Amanda Mcclintock, Tom Brady, Murder discussed on Champions of Justice

Automatic TRANSCRIPT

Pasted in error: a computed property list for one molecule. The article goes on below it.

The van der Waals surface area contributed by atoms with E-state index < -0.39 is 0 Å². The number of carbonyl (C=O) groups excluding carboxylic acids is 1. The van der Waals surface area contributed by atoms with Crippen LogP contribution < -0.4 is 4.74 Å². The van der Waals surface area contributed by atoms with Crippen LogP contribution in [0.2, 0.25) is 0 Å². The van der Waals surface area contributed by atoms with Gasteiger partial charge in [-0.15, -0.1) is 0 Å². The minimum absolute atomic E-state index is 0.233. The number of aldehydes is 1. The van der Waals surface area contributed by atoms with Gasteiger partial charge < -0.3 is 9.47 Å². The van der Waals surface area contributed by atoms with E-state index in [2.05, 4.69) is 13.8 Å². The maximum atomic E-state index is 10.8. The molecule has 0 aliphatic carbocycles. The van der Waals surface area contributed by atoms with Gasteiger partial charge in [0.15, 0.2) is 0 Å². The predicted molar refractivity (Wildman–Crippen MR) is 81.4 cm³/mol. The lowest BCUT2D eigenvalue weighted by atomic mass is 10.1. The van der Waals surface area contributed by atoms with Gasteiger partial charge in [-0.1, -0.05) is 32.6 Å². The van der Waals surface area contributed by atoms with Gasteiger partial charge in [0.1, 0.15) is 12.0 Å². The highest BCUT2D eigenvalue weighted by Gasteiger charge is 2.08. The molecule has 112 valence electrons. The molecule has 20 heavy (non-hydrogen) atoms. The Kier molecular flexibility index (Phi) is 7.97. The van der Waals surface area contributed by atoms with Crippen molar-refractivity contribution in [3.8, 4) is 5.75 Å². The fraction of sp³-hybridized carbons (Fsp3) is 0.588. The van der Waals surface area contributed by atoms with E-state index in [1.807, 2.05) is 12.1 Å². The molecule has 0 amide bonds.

And. Some days, especially when things work out well in a courtroom, you're driving back to the office. You say holy Toledo. You know? Can you imagine getting paid to do this? This is so much other days Paul, you know, it's not quite as good, right? You're listening to champions of Justice with Tom Brady. And Amanda McClintock, our guest today is professor Paul Bergman. He is a professor of law at UCLA. Also, the co author of real Justice the courtroom goes to the movies. Amanda, what do you think is your favorite portrayal of how evidence is used in a movie? Well, there's so many. I would I would give an example from. Film that probably not too many people I've ever seen. I'll go back to the mid forties for a movie that I write about in real Justice called criminal court and in this movie. The defense lawyer is representing a client charged with murder as they usually are in films, Tom, I know, you do great work in civil cases. But by and large audiences seem to like to see movies in which somebody is charged with murder. So anyway, in this film, the defense lawyers cross-examining witness who claims to have been standing on a street corner when a defendant ran up pulled out a gun and shot the person standing next to him. And so he's year classic eyewitness who points to the defendant. They're in court is the person who ran up and pulled out the gun and in cross examination. The defense lawyer becomes increasingly angry accuses him of lying the prosecutor objects. The judge says what's wrong with you? You know, you can't behave yourself. I'm going to have to kick you out of the courtroom and a defense lawyer gets angrier. Angrier and angrier and says, it's obvious. There's no chance for Justice in this courtroom. I'm going to have to take Justice into my own hands. And with that he pulls out a gun from his pocket waves it around the courtroom and the witness who says he stood calmly by watching defended on the street corner. Pull out the gun dives for cover behind the witness chair, the jurors die for covered the prosecutor dies or cover the spectators rush out of the courtroom. And at that point the defense lawyer goes and asked the jurors to get up and look at the witness who says he stood calmly by watching a will for murder take place as he cowers behind the witness chair. So I love that demonstration. I love that use of the testimony. To demonstrate that it's implausible. What's really interesting about that is that basically took place in an actual case that was tried in Los Angeles. In the early nineteen hundreds the lawyer was Earl Rogers, probably somebody heard, Tom. I have indeed matter of fact, I, you know, Dave, Dino, if you take from one person it's called stealing if you take from everybody, it's research. So I've read Earl Roger staff, and I've read a bunch of a whole other lawyers, great stuff and have stolen from a mall. So on the way over though, we're talking about this. Amanda mcclintock. Dave, Dino, no kidding. Is truly one of the finest lawyers in Californian acknowledged by by everybody. And as we're coming over to do the show. Amanda says, you know, Tom women, though are not treated very well in the movies. Go ahead, Amanda in reading your book cover to cover. And of course, it's really really a great read. I notice that you treated many many movies to analysis, and there are very few that feature a female lawyer in a positive light. Can you think of any? Well, probably the it's amazing. We probably have to go back about sixty years ago. My math isn't too good. To Adam's rib. And I think the portrayal of the lawyer they're portrayed by Katherine Hepburn who really takes on a client who's accused of trying to kill her husband because he's carrying on an affair. And she this is really an early feminist movie where she asked the she talks about how the unwritten law would protect a man in a situation that it doesn't protect women that she's asking more is the Justice that a man would get in this situation to be meted out for a woman, and she's probably the strongest image of a female lawyer in the most positive..

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